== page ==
What is the difference between /etc/ssh/ and ~/.ssh?




I’m having fun with OpenSSH, and i know the “/etc/ssh” directory is for the ssh daemon and the “~/.ssh” directory is for a particular user.

Both directories contain private and public keys:

but what is the difference between those keys in both directories? I’m confused because the ones i use as a user, is in my home directory ~/.ssh, and what are the roles of the keys found in /etc/ssh ? for what purpose are they created for ?



key and pub are the private and public keys (notice the limited permissions). The ones in the home folder can be used for key/value auth or even the client on the Linux side to connect to something else.

key and pub allowing someone with the right key to log in a 'ftpuser'
-rw------- 1 ftpuser ftpuser 1.7K Nov 14 14:52 id_rsa
-rw-r--r-- 1 ftpuser ftpuser  406 Nov 14 14:52 id_rsa.pub

 key and pub used for the sshd keys, the "systems" host key, you can change if you wanted.
-rw-------  1 root root      227 Aug 22  2017 ssh_host_ecdsa_key
-rw-r--r--  1 root root      183 Aug 22  2017 ssh_host_ecdsa_key.pub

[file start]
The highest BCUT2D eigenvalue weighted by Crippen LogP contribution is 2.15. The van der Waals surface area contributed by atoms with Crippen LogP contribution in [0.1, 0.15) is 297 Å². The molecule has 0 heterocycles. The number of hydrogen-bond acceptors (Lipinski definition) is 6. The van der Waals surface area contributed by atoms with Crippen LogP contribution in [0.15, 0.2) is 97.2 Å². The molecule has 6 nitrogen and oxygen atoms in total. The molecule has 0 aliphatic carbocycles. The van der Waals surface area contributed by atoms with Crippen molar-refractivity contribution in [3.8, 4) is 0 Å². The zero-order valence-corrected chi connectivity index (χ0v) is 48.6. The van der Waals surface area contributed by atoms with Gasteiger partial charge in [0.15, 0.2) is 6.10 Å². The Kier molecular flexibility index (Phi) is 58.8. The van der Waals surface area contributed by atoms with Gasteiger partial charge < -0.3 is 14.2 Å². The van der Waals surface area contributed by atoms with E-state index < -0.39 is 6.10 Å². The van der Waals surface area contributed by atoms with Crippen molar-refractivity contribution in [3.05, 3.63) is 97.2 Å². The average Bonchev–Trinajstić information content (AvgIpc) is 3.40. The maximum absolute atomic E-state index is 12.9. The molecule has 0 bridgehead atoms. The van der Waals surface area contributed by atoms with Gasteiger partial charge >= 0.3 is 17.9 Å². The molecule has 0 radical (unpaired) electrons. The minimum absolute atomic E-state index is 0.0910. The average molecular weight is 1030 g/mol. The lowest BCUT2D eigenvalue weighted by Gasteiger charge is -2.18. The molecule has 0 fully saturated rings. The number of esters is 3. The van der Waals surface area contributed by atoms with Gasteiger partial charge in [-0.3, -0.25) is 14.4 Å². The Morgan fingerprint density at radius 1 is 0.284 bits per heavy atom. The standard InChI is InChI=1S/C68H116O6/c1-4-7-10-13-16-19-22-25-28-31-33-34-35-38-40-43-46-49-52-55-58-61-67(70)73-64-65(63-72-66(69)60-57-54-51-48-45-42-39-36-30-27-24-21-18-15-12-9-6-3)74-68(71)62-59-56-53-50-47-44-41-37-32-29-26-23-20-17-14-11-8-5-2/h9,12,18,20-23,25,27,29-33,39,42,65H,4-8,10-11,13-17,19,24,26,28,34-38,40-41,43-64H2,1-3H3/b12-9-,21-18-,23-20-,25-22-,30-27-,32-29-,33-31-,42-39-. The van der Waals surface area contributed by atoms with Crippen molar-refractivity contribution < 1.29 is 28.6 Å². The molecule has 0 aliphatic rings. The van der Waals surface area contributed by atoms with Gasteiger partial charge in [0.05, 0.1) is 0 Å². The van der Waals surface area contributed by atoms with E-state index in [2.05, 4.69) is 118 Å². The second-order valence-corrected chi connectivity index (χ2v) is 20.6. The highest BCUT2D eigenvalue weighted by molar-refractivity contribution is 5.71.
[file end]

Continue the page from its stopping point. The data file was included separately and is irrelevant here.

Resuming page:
-rw-r-----  1 root ssh_keys  387 Aug 22  2017 ssh_host_ed25519_key
-rw-r--r--  1 root root       82 Aug 22  2017 ssh_host_ed25519_key.pub

Further reading:


Good information, but it’s not what i was looking for. Thanks anyway

  1. /etc/ssh - server side config for both server and ssh client. Global info for all users.
  2. ~/ssh/ - client side config for a single user account. Also stores your private and public keys. Private info and config for your own session only.


I explained what you were asking but perhaps I was not clear enough.
The local user’s directory under home is for someone using the system as a user and needs to connect somewhere else. OR it can also be used for allowing incoming connections for that specific user.

Obviously the /etc/ssh folder is for the service to mange and use as needed.